This morning, I helped plant 3,000 prairie plant plugs, courtesy of a grant from the US Forest Foundation. Each plant plug stood no more than six inches high. It often takes plants a few years to reach their full height, because much of their initial energy goes into developing their extensive root systems, which can reach depths of 15 feet.
Just across the road where we’re planting plugs lies South Patrol Road Prairie – the largest and oldest restoration area at Midewin. Among the nearly 200 native prairie species now flourishing there are some of the skyscraper species that put the “tall” in the “tallgrass prairie.” For a taste…
Here are rattlesnake master and compass plant seedlings.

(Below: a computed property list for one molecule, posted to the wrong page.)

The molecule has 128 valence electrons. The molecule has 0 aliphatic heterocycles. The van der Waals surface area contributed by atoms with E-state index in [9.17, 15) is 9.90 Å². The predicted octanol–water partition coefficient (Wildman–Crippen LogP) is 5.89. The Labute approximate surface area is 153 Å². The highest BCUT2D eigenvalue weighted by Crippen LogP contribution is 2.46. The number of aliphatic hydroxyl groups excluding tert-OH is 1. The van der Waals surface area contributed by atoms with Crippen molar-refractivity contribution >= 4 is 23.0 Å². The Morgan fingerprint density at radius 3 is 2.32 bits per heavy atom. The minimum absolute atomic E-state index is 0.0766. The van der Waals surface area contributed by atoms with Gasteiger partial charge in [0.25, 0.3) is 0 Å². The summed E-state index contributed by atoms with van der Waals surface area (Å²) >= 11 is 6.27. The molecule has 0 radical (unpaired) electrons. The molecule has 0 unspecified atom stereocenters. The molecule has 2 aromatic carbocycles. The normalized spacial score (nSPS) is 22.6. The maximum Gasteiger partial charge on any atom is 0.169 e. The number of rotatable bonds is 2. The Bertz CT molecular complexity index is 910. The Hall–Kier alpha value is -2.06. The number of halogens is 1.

Here is rattlesnake master full grown. I can look its clusters of prickly flowers right in the eye.
Here’scompass plant, its rays of yellow blossoms like little suns atop a stalk rising to a height of 12 feet.
Common milkweed is not among the tallest prairie plants, but from the right angle it looks as if it may have been designed by the architect of modernist, mid-rise skyscrapers.
Yellow coneflowers rise to a height of only four feet, but who can resist their petals fluttering in the summer wind like Native American prayer ties.